London Fire Brigade

Public chance to have their say on fire brigade proposals

04 March 2013

The London Fire and Emergency Planning Authority is today launching a public consultation on its Draft Fifth London Safety Plan, which outlines how the Authority will continue to keep Londoners safe over the next three years.

The corporate view of the Authority is that, while it has recorded its opposition to station closures, appliance and staff reductions, it is consulting fairly on the draft LSP5 proposals which are subject to the Mayor’s direction and will take into account responses to the consultation before making a final decision.

Included in the plan are details of how the Authority proposes to make savings worth £28.8m, including closing 12 fire stations, removing 18 fire engines, relocating four fire engines and reducing the number of firefighter posts by 520. This would be done while maintaining existing response time targets of getting the first fire engine to an incident, on average across London, in six minutes and the second, if needed in eight minutes. These are amongst the fastest target response times of any emergency service in the country and almost twice as fast as some other brigades. However, some boroughs will see reduced actual attendance times.

The consultation on the Draft Fifth London Safety Plan will begin on Monday 4 March 2013 and continue for 12 weeks, ending at 5pm on Tuesday 28 May 2013. Members of the public can have their say by visiting http://www.london-fire.gov.uk/lsp5.asp, calling 0800 9888 569, by writing to the London Fire Brigade at 169 Union Street, London, SE1 0LL or by attending public meetings in London Boroughs, details of which will soon be available.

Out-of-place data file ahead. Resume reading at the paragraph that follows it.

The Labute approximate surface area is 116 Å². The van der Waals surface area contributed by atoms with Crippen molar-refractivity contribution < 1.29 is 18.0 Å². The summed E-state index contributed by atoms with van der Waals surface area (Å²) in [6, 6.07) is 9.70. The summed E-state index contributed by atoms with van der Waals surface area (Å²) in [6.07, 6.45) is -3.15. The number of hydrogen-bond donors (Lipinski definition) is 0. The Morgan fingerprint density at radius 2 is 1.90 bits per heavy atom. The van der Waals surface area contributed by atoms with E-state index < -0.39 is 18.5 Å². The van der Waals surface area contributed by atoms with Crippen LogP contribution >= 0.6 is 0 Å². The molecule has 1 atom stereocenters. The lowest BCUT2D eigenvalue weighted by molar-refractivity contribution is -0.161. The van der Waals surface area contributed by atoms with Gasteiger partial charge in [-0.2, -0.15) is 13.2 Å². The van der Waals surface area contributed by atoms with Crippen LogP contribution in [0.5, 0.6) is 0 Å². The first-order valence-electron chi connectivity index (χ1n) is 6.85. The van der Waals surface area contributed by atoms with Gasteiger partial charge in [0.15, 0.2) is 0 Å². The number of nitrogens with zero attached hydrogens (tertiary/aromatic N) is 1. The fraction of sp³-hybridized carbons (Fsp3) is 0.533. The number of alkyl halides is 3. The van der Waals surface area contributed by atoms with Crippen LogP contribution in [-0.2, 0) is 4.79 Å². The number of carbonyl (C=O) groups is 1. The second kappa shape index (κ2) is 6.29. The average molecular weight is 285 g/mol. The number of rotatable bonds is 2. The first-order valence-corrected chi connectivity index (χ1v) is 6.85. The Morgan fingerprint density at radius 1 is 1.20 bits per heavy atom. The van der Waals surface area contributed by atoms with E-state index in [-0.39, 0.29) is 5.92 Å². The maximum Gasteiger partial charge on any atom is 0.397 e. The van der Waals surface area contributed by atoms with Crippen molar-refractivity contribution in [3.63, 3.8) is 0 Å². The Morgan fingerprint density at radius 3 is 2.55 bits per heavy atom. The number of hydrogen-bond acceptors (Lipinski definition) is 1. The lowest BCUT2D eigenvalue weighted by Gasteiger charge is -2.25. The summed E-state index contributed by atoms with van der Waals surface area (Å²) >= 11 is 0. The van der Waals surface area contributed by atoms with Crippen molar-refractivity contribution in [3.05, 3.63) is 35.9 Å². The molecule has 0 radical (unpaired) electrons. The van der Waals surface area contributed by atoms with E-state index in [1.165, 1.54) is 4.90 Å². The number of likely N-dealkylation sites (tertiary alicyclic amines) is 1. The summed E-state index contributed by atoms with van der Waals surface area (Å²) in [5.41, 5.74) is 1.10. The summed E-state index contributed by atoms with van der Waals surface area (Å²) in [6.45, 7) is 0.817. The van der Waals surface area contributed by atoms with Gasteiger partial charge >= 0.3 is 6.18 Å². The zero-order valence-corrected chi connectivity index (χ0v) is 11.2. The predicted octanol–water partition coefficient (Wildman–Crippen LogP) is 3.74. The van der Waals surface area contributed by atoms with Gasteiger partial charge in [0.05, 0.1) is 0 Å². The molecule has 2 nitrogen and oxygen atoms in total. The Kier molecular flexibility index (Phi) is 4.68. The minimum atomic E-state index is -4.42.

Ron Dobson, Commissioner of the London Fire Brigade, said:

“Compared to ten years ago, the Brigade attends half as many fires, a third fewer house fires and almost a third fewer incidents overall. But there is always more to be done. In the future, the resources available to the Brigade will reduce and the number of people who can work for the Brigade and provide our services will also reduce. We have passed the point where we can make the necessary level of savings without any impact on our fire stations.

“In this draft plan, I set out how I propose to make those savings, while continuing to provide an excellent emergency response service and also protecting the delivery of community safety and fire safety services. I remain committed to my long term vision for London Fire Brigade to remain a world class fire and rescue service for London, Londoners and visitors. This draft plan sets out in more detail how I plan to continue to achieve that over the next three years.”

James Cleverly, Chairman of the London Fire and Emergency Planning Authority, said:

“The Draft Fifth London Safety Plan explains how, over the coming years, London Fire and Emergency Planning Authority will deliver the Mayor’s objective of making the capital a safer city. The long term trend in London is for an ever decreasing number of fires, fire deaths and injuries from fire. This must continue.

“The plan outlines a range of proposals that together will ensure London Fire Brigade provides the public with the best fire and rescue service in the country while also playing its part in helping balance the nation’s finances. Under these proposals, more London boroughs will fall within the six minute average attendance time target for the first fire engine to arrive at an emergency and the Brigade's ability to deal with major incidents will be maintained.